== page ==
Ryerson University student takes veganism discrimination dispute to Human Rights Tribunal of Ontario | News | National Post
The Human Rights Tribunal of Ontario is to decide whether ethical veganism is a creed, as protected by anti-discrimination laws, in the case of a Ryerson University master’s student in social work who claims senior faculty “sabotaged” her career because of her moral equivalence of animals and humans.
Sinem Ketenci, 37, who immigrated from Turkey as a young woman and studied at Lakehead University in Thunder Bay before doing a master’s at Ryerson, alleges a senior professor disagreed with her comparison of maltreated animals with marginalized people, said the connection was “very inhuman and racist,” and pressured Ms. Ketenci’s untenured supervisor into withdrawing his recommendation of her PhD candidacy at other schools, which she called an academic “kiss of death.”
In an interview Monday, Ms. Ketenci said the fallout has extended to her personal life, costing her friends among fellow students, and left her “traumatized.”
“This systemic discrimination and harassment that silences marginalized minority peoples’ voices, such as me as a Racialized Ethical Vegan, is a serious threat towards freedom of speech and freedom of belief,” Ms. Ketenci writes in her complaint to the tribunal.
“I entered the [master’s] program with good intentions, and instead, I was attacked and treated unfairly because of my belief in ethical veganism and because I am a member of a marginalized community, vegan animal rights activists.”
Ryerson declined to comment Monday and has not filed a written response. The complaint has only just been laid. If it is accepted, mediation will precede a hearing.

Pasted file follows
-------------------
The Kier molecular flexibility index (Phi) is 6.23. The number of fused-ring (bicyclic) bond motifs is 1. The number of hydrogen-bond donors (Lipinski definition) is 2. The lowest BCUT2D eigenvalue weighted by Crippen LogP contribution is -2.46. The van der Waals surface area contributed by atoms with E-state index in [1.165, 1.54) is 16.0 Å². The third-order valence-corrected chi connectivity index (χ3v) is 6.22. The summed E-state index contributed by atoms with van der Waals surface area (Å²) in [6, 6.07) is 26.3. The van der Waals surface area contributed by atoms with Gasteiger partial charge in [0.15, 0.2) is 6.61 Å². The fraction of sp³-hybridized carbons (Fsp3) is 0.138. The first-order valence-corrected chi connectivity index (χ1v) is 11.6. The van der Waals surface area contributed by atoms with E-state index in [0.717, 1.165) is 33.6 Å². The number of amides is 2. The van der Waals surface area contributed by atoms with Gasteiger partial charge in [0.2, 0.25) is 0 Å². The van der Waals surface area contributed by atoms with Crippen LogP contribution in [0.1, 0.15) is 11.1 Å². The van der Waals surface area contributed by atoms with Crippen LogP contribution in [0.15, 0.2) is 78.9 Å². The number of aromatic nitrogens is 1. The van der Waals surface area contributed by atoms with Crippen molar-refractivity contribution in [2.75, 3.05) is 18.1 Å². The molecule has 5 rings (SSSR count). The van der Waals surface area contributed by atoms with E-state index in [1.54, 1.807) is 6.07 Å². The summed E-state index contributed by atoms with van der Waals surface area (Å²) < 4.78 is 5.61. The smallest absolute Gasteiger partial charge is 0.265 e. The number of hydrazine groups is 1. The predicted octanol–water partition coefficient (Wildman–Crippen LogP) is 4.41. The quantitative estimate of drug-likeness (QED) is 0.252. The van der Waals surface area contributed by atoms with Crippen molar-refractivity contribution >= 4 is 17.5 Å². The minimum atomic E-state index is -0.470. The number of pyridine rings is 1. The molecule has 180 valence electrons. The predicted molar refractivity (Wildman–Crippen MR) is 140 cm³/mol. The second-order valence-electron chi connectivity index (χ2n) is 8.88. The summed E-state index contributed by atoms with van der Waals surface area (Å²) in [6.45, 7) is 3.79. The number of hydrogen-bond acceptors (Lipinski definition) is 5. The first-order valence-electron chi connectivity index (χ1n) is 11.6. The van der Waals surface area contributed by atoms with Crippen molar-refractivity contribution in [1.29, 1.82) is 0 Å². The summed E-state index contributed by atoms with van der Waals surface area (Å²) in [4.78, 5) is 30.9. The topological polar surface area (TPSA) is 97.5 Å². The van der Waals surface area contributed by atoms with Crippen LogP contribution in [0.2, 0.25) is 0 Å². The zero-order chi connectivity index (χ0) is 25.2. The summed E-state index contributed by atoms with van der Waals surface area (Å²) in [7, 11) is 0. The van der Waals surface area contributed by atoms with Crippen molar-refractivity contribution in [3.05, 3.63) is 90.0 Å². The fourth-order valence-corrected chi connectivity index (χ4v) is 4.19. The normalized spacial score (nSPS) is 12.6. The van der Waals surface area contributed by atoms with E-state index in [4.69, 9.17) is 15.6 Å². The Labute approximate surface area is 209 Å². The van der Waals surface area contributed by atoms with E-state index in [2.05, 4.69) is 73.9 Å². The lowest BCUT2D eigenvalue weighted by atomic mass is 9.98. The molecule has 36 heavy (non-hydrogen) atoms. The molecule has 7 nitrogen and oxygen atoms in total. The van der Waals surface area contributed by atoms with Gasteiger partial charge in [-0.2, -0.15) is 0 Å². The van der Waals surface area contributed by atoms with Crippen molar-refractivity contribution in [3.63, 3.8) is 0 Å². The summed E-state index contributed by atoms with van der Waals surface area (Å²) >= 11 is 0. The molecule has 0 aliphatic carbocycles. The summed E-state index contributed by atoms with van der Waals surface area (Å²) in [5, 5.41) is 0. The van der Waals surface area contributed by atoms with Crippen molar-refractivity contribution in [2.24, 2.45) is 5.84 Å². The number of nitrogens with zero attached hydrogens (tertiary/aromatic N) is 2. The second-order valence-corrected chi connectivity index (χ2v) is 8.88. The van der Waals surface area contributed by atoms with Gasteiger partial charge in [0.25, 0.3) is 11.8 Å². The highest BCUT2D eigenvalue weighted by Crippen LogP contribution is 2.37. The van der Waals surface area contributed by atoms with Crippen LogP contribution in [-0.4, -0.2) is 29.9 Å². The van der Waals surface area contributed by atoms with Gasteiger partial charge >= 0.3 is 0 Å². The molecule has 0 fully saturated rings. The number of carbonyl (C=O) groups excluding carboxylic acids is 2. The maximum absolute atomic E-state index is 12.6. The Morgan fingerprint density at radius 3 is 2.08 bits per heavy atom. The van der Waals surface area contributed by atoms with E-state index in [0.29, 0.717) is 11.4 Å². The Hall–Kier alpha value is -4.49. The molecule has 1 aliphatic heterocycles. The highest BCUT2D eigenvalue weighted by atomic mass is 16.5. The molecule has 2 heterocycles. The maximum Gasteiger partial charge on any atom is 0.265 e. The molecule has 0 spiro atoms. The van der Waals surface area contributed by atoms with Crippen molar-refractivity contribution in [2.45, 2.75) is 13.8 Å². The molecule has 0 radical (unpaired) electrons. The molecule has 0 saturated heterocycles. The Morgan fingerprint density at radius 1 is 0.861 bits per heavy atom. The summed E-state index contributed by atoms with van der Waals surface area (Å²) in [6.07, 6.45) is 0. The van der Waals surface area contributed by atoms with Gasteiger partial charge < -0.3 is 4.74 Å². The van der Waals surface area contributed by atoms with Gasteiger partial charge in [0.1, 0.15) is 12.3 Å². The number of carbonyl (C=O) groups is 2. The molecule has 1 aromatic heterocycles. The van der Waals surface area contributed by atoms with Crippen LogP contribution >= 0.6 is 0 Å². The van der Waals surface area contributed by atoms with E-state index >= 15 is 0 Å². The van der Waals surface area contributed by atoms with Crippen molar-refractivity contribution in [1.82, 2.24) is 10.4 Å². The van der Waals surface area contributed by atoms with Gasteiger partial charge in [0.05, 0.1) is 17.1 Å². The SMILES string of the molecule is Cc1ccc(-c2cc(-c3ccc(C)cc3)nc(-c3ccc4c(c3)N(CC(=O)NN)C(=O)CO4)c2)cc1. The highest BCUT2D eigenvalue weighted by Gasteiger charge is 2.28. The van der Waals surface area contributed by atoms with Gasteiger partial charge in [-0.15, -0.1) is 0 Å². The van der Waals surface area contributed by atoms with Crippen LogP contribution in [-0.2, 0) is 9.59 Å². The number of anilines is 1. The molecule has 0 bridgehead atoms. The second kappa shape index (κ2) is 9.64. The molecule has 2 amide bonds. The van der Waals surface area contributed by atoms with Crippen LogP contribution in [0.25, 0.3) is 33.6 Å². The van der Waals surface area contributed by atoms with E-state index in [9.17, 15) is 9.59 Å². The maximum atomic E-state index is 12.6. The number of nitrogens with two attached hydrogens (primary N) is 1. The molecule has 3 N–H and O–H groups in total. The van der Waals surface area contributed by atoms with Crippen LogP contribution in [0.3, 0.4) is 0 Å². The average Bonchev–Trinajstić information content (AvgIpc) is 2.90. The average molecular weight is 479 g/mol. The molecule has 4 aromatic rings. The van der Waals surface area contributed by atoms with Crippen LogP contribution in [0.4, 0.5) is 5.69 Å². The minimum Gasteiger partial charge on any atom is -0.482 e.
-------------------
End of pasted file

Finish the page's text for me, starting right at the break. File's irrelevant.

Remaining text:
Correspondence from the school to Ms. Ketenci indicates it views the dispute as an academic matter, exempt from discrimination law.
Ms. Ketenci implies racism motivated the decision to reject her research project on animal rights in social work, but does not explicitly allege it.
“If I were white, born here, this case would not have happened,” she said
Cassandra Hanrahan, assistant professor at Dalhousie University’s School of Social Work in Halifax, published a paper in August describing her encounters with “speciesism, a specific form of discrimination based on species not recognized within social work’s anti-oppressive practice paradigm.”
Through “epiphanies” she felt while walking her dogs — Aureole, a 15-year-old border collie, and Ramon, a beagle — Prof. Hanrahan describes herself as a “witness to animals as marginalized groups whose exploitation is symbolically and empirically linked to the exploitation of marginalized and disenfranchised groups of humans.”
Guess hse better get rid of those leather sneakers eh.
Veganism is the practice of eliminating the use of animal products. Ethical vegans reject the commodity status of animals and the use of animal products for any purpose, while dietary vegans or strict vegetarians eliminate them from their diet only. Another form, environmental veganism, rejects the use of animal products on the premise that the industrial practice is environmentally damaging and unsustainable.